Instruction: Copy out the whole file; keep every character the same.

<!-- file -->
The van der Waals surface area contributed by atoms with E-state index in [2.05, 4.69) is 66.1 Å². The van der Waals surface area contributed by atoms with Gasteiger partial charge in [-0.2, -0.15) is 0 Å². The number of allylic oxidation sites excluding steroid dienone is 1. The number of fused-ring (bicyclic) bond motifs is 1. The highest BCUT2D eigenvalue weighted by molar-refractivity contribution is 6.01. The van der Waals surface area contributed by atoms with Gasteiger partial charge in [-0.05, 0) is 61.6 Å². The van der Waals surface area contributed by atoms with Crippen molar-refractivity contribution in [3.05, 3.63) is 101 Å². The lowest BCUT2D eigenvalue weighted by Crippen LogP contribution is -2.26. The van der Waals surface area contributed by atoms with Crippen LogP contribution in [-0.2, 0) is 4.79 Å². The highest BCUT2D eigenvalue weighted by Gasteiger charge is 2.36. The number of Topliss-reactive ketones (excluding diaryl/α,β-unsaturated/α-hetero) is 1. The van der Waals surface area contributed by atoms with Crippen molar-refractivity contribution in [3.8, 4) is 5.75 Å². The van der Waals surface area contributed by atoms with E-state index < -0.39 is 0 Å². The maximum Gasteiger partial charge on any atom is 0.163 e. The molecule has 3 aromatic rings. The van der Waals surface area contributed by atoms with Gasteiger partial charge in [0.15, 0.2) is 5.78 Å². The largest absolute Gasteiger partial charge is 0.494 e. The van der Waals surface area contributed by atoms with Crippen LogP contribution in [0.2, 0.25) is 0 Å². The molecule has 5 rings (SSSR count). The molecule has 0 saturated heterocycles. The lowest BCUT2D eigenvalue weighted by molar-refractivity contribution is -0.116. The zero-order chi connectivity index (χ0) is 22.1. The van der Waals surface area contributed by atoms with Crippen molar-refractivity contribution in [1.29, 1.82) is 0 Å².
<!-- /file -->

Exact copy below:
The van der Waals surface area contributed by atoms with E-state index in [2.05, 4.69) is 66.1 Å². The van der Waals surface area contributed by atoms with Gasteiger partial charge in [-0.2, -0.15) is 0 Å². The number of allylic oxidation sites excluding steroid dienone is 1. The number of fused-ring (bicyclic) bond motifs is 1. The highest BCUT2D eigenvalue weighted by molar-refractivity contribution is 6.01. The van der Waals surface area contributed by atoms with Gasteiger partial charge in [-0.05, 0) is 61.6 Å². The van der Waals surface area contributed by atoms with Crippen molar-refractivity contribution in [3.05, 3.63) is 101 Å². The lowest BCUT2D eigenvalue weighted by Crippen LogP contribution is -2.26. The van der Waals surface area contributed by atoms with Crippen LogP contribution in [-0.2, 0) is 4.79 Å². The highest BCUT2D eigenvalue weighted by Gasteiger charge is 2.36. The number of Topliss-reactive ketones (excluding diaryl/α,β-unsaturated/α-hetero) is 1. The van der Waals surface area contributed by atoms with Crippen molar-refractivity contribution in [3.8, 4) is 5.75 Å². The van der Waals surface area contributed by atoms with E-state index < -0.39 is 0 Å². The maximum Gasteiger partial charge on any atom is 0.163 e. The molecule has 3 aromatic rings. The van der Waals surface area contributed by atoms with Gasteiger partial charge in [0.15, 0.2) is 5.78 Å². The largest absolute Gasteiger partial charge is 0.494 e. The van der Waals surface area contributed by atoms with Crippen LogP contribution in [0.2, 0.25) is 0 Å². The molecule has 5 rings (SSSR count). The molecule has 0 saturated heterocycles. The lowest BCUT2D eigenvalue weighted by molar-refractivity contribution is -0.116. The zero-order chi connectivity index (χ0) is 22.1. The van der Waals surface area contributed by atoms with Crippen molar-refractivity contribution in [1.29, 1.82) is 0 Å².